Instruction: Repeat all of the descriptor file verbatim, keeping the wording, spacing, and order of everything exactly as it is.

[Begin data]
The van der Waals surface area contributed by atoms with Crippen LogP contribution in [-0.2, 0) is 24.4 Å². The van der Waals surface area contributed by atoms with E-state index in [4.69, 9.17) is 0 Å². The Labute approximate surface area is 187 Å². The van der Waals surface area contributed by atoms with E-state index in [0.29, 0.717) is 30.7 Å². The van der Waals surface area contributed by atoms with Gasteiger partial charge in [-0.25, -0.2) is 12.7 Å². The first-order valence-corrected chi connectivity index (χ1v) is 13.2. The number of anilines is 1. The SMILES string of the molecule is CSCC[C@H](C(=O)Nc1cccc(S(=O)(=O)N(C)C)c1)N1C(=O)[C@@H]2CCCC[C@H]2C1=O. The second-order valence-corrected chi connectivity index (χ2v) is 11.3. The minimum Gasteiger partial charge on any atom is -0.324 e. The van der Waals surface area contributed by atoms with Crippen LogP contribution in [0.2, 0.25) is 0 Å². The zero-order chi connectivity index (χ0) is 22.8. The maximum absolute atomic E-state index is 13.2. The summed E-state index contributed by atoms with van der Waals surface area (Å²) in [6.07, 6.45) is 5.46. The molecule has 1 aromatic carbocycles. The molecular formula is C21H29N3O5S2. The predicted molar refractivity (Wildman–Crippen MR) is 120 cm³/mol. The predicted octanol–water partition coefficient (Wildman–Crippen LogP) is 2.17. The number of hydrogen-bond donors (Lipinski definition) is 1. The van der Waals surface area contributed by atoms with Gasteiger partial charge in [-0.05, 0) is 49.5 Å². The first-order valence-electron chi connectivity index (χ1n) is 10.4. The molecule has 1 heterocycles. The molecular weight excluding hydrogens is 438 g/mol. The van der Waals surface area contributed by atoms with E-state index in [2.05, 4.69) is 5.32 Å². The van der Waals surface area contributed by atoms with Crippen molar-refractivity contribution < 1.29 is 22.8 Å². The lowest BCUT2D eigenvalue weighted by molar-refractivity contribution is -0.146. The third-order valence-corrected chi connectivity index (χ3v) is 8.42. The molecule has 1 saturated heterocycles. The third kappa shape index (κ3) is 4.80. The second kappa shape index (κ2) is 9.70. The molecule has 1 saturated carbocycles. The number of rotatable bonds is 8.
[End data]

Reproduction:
The van der Waals surface area contributed by atoms with Crippen LogP contribution in [-0.2, 0) is 24.4 Å². The van der Waals surface area contributed by atoms with E-state index in [4.69, 9.17) is 0 Å². The Labute approximate surface area is 187 Å². The van der Waals surface area contributed by atoms with E-state index in [0.29, 0.717) is 30.7 Å². The van der Waals surface area contributed by atoms with Gasteiger partial charge in [-0.25, -0.2) is 12.7 Å². The first-order valence-corrected chi connectivity index (χ1v) is 13.2. The number of anilines is 1. The SMILES string of the molecule is CSCC[C@H](C(=O)Nc1cccc(S(=O)(=O)N(C)C)c1)N1C(=O)[C@@H]2CCCC[C@H]2C1=O. The second-order valence-corrected chi connectivity index (χ2v) is 11.3. The minimum Gasteiger partial charge on any atom is -0.324 e. The van der Waals surface area contributed by atoms with Crippen LogP contribution in [0.2, 0.25) is 0 Å². The zero-order chi connectivity index (χ0) is 22.8. The maximum absolute atomic E-state index is 13.2. The summed E-state index contributed by atoms with van der Waals surface area (Å²) in [6.07, 6.45) is 5.46. The molecule has 1 aromatic carbocycles. The molecular formula is C21H29N3O5S2. The predicted molar refractivity (Wildman–Crippen MR) is 120 cm³/mol. The predicted octanol–water partition coefficient (Wildman–Crippen LogP) is 2.17. The number of hydrogen-bond donors (Lipinski definition) is 1. The van der Waals surface area contributed by atoms with Gasteiger partial charge in [-0.05, 0) is 49.5 Å². The first-order valence-electron chi connectivity index (χ1n) is 10.4. The molecule has 1 heterocycles. The molecular weight excluding hydrogens is 438 g/mol. The van der Waals surface area contributed by atoms with E-state index in [2.05, 4.69) is 5.32 Å². The van der Waals surface area contributed by atoms with Crippen molar-refractivity contribution < 1.29 is 22.8 Å². The lowest BCUT2D eigenvalue weighted by molar-refractivity contribution is -0.146. The third-order valence-corrected chi connectivity index (χ3v) is 8.42. The molecule has 1 saturated heterocycles. The third kappa shape index (κ3) is 4.80. The second kappa shape index (κ2) is 9.70. The molecule has 1 saturated carbocycles. The number of rotatable bonds is 8.